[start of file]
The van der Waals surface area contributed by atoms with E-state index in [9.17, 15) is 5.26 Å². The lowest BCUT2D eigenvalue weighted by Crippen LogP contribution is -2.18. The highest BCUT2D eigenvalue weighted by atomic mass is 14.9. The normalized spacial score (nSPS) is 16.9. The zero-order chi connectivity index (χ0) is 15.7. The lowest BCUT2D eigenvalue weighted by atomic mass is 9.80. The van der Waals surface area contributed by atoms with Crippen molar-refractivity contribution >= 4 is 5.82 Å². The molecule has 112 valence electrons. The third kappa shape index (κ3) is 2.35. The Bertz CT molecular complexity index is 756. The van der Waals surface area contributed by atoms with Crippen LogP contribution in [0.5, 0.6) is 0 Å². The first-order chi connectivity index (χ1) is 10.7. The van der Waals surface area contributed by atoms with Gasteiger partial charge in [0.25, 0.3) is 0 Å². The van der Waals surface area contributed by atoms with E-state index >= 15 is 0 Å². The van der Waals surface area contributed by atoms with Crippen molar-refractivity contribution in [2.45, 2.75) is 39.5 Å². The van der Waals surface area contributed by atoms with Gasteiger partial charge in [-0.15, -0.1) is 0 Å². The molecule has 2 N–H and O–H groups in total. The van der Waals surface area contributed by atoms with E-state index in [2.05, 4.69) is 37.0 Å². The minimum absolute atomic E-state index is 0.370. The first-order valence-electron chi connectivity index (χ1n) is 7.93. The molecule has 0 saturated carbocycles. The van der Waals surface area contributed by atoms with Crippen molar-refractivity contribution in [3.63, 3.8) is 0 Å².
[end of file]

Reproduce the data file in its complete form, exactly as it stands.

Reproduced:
The van der Waals surface area contributed by atoms with E-state index in [9.17, 15) is 5.26 Å². The lowest BCUT2D eigenvalue weighted by Crippen LogP contribution is -2.18. The highest BCUT2D eigenvalue weighted by atomic mass is 14.9. The normalized spacial score (nSPS) is 16.9. The zero-order chi connectivity index (χ0) is 15.7. The lowest BCUT2D eigenvalue weighted by atomic mass is 9.80. The van der Waals surface area contributed by atoms with Crippen molar-refractivity contribution >= 4 is 5.82 Å². The molecule has 112 valence electrons. The third kappa shape index (κ3) is 2.35. The Bertz CT molecular complexity index is 756. The van der Waals surface area contributed by atoms with Crippen LogP contribution in [0.5, 0.6) is 0 Å². The first-order chi connectivity index (χ1) is 10.7. The van der Waals surface area contributed by atoms with Gasteiger partial charge in [0.25, 0.3) is 0 Å². The van der Waals surface area contributed by atoms with E-state index >= 15 is 0 Å². The van der Waals surface area contributed by atoms with Crippen molar-refractivity contribution in [2.45, 2.75) is 39.5 Å². The van der Waals surface area contributed by atoms with Gasteiger partial charge in [-0.15, -0.1) is 0 Å². The molecule has 2 N–H and O–H groups in total. The van der Waals surface area contributed by atoms with E-state index in [2.05, 4.69) is 37.0 Å². The minimum absolute atomic E-state index is 0.370. The first-order valence-electron chi connectivity index (χ1n) is 7.93. The molecule has 0 saturated carbocycles. The van der Waals surface area contributed by atoms with Crippen molar-refractivity contribution in [3.63, 3.8) is 0 Å².